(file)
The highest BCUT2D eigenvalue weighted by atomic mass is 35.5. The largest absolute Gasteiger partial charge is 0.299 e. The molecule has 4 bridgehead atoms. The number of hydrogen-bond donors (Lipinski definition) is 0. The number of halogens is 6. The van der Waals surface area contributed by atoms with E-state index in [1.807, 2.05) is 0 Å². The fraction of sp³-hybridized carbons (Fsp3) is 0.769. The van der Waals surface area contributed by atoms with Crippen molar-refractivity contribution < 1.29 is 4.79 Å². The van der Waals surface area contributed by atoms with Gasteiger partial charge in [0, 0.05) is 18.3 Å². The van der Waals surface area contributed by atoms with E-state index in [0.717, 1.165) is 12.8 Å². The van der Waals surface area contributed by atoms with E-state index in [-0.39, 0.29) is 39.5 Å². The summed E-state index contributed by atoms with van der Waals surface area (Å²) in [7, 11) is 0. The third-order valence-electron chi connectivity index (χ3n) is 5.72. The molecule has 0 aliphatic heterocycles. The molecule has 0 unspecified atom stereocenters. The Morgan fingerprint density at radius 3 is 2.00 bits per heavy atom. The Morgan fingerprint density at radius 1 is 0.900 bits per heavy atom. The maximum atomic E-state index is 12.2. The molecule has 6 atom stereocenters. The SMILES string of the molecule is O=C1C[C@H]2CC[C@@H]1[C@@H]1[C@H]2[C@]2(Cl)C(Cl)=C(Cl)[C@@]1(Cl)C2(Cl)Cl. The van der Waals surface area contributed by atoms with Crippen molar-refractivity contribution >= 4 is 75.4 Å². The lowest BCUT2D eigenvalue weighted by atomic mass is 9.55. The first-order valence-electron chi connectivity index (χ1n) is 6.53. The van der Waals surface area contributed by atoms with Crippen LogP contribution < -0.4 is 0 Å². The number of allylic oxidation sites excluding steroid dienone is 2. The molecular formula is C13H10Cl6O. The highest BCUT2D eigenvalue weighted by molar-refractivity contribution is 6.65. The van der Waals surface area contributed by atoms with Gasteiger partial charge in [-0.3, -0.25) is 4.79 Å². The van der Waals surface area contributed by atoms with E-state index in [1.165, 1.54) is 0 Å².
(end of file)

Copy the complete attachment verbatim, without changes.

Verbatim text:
The highest BCUT2D eigenvalue weighted by atomic mass is 35.5. The largest absolute Gasteiger partial charge is 0.299 e. The molecule has 4 bridgehead atoms. The number of hydrogen-bond donors (Lipinski definition) is 0. The number of halogens is 6. The van der Waals surface area contributed by atoms with E-state index in [1.807, 2.05) is 0 Å². The fraction of sp³-hybridized carbons (Fsp3) is 0.769. The van der Waals surface area contributed by atoms with Crippen molar-refractivity contribution < 1.29 is 4.79 Å². The van der Waals surface area contributed by atoms with Gasteiger partial charge in [0, 0.05) is 18.3 Å². The van der Waals surface area contributed by atoms with E-state index in [0.717, 1.165) is 12.8 Å². The van der Waals surface area contributed by atoms with E-state index in [-0.39, 0.29) is 39.5 Å². The summed E-state index contributed by atoms with van der Waals surface area (Å²) in [7, 11) is 0. The third-order valence-electron chi connectivity index (χ3n) is 5.72. The molecule has 0 aliphatic heterocycles. The molecule has 0 unspecified atom stereocenters. The Morgan fingerprint density at radius 3 is 2.00 bits per heavy atom. The Morgan fingerprint density at radius 1 is 0.900 bits per heavy atom. The maximum atomic E-state index is 12.2. The molecule has 6 atom stereocenters. The SMILES string of the molecule is O=C1C[C@H]2CC[C@@H]1[C@@H]1[C@H]2[C@]2(Cl)C(Cl)=C(Cl)[C@@]1(Cl)C2(Cl)Cl. The van der Waals surface area contributed by atoms with Crippen molar-refractivity contribution >= 4 is 75.4 Å². The lowest BCUT2D eigenvalue weighted by atomic mass is 9.55. The first-order valence-electron chi connectivity index (χ1n) is 6.53. The van der Waals surface area contributed by atoms with Crippen LogP contribution < -0.4 is 0 Å². The number of allylic oxidation sites excluding steroid dienone is 2. The molecular formula is C13H10Cl6O. The highest BCUT2D eigenvalue weighted by molar-refractivity contribution is 6.65. The van der Waals surface area contributed by atoms with Gasteiger partial charge in [-0.3, -0.25) is 4.79 Å². The van der Waals surface area contributed by atoms with E-state index in [1.165, 1.54) is 0 Å².